Print 18 comment(s) - last by tygrus.. on Mar 21 at 5:49 PM

Research firm calls out one of the largest system makers with 20-30 percent SSD drive failures or performance Issues

Solid-state drives have been all the hype in the last year and touted as holding the potential to beat out traditional hard drives in performance and reliability due to the use of non-volatile NAND flash memory. Though high prices are still typical for PCs shipping with SSDs, that barrier hasn't stopped consumers from getting their hands on a computer or device that features one.

Currently, an upgrade to a 64GB solid-state drive can cost the consumer a premium of $650 or more depending on the computer manufacturer -- a premium many are willing to pay for even the slightest increase in performance. Dell offers a 64GB SSD upgrade from a 250GB 5400RPM drive for about $720 in its XPS flavored notebooks.

A recent study done by Avian Securities, LLC. charges that one of the largest system manufacturers has an SSD failure rate of 20-30%. The study did not specifically state any names or name a system manufacturer as the culprit. However, Dell later confirmed that the reports were about itself, but went on to deny the numbers Avian Securities had come up with.

In a rebuttal at, a Dell insider states, "Here's the real story: the 20 - 30% failure and return rates cited by Avian Securities don't even vaguely resemble what's happening in our business. It's also true that Avian did not contact us while doing their research. Said another way, it's just not true."

Avian Securities states that 10-20% of systems from Dell are being sent back to the manufacturer due to technical failure while the rest are returned for reasons of lackluster performance.

The Dell insider goes on to back up the reliability of SSDs in Dell systems compared to traditional hard drives. "Our global reliability data shows that SSD drives are equal to or better than traditional hard disk drives we've shipped. Beyond that, return rates for SSDs are in line with our expectations for new technology and an order of magnitude better than rates reported in the press."

Aside from the Direct2Dell blog rebuttal, there has been no official statement from Dell regarding Avian Securities' claims. Dell hasn't published any numbers regarding the actual return rates of machines with defective or low performing SSDs.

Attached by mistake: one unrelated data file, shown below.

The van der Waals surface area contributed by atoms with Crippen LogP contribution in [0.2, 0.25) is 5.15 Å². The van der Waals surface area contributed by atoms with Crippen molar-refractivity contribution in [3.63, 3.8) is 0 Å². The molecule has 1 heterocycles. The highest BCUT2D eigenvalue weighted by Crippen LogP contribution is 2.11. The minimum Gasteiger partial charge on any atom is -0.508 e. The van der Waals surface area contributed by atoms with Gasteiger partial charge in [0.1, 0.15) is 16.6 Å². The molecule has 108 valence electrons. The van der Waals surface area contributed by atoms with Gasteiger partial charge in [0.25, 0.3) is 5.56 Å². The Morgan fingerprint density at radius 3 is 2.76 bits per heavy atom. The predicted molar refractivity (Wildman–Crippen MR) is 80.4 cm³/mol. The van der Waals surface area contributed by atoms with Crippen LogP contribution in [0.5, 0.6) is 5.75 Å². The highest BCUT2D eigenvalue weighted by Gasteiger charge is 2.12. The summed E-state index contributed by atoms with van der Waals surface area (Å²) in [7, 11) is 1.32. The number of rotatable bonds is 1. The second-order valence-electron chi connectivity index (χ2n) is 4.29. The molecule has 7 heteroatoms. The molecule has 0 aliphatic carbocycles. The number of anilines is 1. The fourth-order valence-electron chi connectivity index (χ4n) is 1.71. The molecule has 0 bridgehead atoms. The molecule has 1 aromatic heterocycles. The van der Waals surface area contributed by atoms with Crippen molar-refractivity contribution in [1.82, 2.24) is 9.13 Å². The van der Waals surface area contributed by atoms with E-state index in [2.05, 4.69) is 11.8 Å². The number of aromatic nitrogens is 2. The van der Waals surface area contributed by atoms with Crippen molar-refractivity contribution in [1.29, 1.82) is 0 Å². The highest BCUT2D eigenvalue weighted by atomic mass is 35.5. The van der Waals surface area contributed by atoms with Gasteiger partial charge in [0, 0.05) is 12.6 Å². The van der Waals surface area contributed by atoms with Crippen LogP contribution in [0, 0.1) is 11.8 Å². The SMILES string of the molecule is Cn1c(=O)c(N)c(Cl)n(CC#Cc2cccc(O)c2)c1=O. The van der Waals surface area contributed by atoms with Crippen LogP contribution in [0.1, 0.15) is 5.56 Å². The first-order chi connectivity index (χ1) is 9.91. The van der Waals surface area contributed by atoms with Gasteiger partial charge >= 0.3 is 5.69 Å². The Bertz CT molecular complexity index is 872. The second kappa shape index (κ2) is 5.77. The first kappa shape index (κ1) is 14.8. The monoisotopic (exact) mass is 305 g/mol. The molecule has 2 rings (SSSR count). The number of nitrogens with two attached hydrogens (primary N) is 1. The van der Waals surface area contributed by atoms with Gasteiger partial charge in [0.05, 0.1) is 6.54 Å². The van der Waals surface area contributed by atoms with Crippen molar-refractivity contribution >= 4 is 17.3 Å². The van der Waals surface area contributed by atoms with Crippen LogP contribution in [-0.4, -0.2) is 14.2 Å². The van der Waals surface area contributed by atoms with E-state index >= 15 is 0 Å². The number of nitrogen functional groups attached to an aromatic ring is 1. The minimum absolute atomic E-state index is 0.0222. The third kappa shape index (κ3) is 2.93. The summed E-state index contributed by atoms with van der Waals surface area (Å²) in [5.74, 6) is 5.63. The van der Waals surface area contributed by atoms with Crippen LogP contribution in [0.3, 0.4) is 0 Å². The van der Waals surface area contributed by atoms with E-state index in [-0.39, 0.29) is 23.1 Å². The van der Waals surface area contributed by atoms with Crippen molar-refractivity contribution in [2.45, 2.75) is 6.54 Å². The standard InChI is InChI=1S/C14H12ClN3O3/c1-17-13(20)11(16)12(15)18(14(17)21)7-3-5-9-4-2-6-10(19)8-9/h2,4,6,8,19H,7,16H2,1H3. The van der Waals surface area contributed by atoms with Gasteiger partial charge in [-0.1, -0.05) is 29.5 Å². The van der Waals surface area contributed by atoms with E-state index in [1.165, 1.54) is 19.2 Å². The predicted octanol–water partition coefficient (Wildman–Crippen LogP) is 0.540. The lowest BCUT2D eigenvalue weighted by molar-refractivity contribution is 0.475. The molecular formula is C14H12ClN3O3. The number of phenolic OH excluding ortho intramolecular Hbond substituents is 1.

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RE: I don't understand
By crimson117 on 3/19/2008 4:25:53 PM , Rating: 2
Yeah but the title makes no mention of Dell's denial of this report, giving lopsided weight to the report's claims, in order to make a more sensational headline.

Thumbs down, Dailytech.

RE: I don't understand
By homebredcorgi on 3/19/2008 6:11:11 PM , Rating: 2
First off, I wouldn't be that surprised if these were returns due to buyer's high performance expectations not being met. Hardware failures though? 30% would be absurd. The manufacturer would be out of business already.

I agree with the headline comments. There's a difference between saying "A very reliable source says Dell has returns of 20-30% of SSD drives" and "some firm (reliable or not) says dell has 20-30% returns on SSD Drives." This is the problem inherent with bloggers trying to be journalists. Journalists do research to confirm the validity of sources while bloggers "leave it to the reader."

This headline just can't compete with: "Researchers: Basic Greenhouse Gas Equations Totally Wrong" which makes it sound as though the climatology community just realized they had things completely wrong, when in fact, two guys are disagreeing with the vast majority. Thanks for nothing.

RE: I don't understand
By theapparition on 3/19/2008 8:22:43 PM , Rating: 2
Hardware failures though? 30% would be absurd. The manufacturer would be out of business already.

Say hello to Microsoft and the Xbox360......once again, if you believe the reports from 3rd party sources, which I do not.

In all seriousness, does anyone know who this research company is. Are they funded by the Disk Drive Manufacturer's, since that's who gains the most from a report like this.

"The Space Elevator will be built about 50 years after everyone stops laughing" -- Sir Arthur C. Clarke

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